Civil and criminal law have fundamental differences in Georgia. Criminal law focuses on guilt, while civil law deals with liability. The aim of criminal cases is to punish offenders for their crimes and deter others from committing the same. However, civil cases are filed to get offenders to fulfill a legal obligation or compensate another party for harm done.

Civil law usually governs matters related to personal injury, divorce, child custody, and property damage. Criminal law governs matters related to offenses such as murder, rape, and armed robbery. After the judge makes a decision in civil cases, either the plaintiff or defendant can appeal the decision. In criminal cases, only defendants can appeal the decision of a state or superior court.

Filing a Case Under Both Laws is Different

Criminal offenses are committed against the state, and it is the state that brings legal action against you. A prosecutor acts on behalf of the state government and files the case in criminal court. In contrast, civil cases are filed by the party seeking amends or compensation for a wrong or injury.

The Burden of Proof Required in Both Cases Are Different

The stakes are higher for defendants in criminal cases than in civil cases. In criminal cases, the prosecution must prove beyond a reasonable doubt that you committed the offense. The presumption of innocence is applied, meaning that you are innocent until proven guilty.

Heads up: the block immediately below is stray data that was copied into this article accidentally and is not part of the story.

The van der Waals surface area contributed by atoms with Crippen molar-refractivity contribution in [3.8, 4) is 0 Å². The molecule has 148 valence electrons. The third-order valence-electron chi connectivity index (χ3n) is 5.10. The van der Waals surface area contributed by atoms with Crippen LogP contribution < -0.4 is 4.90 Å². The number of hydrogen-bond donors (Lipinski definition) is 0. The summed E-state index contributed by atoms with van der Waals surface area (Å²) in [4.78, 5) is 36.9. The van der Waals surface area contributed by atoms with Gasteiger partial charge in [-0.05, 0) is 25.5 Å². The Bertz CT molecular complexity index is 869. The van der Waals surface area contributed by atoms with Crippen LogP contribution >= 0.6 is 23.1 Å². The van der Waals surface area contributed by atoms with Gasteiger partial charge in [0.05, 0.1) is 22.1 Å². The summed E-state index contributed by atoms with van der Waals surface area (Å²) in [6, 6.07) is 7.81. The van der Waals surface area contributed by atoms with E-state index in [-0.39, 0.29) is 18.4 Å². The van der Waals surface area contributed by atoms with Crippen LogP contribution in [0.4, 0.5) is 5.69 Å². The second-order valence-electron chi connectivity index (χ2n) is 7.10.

The burden of proof is lighter in civil cases, which are determined by the preponderance of evidence. If there is more than a fifty percent chance that one party is guilty, the case is proven.

Legal Protection and Representation Requirements Differ

Defendants under criminal law have other rights which are protected by the U.S. Constitution. Some of these include the right to an attorney and protection from illegal searches and seizures conducted by police officers. If the defendant in a criminal case cannot afford an attorney, the state is obligated to appoint one for them.

This is not the case for a defendant under civil law. Defendants in civil cases who need the assistance of a lawyer must provide their own legal representation.

The Penalty Awarded for Liability is Different

Civil claims generally result in the award of monetary damages or injunctions. However, the punishment for crimes varies depending on the severity of the crime.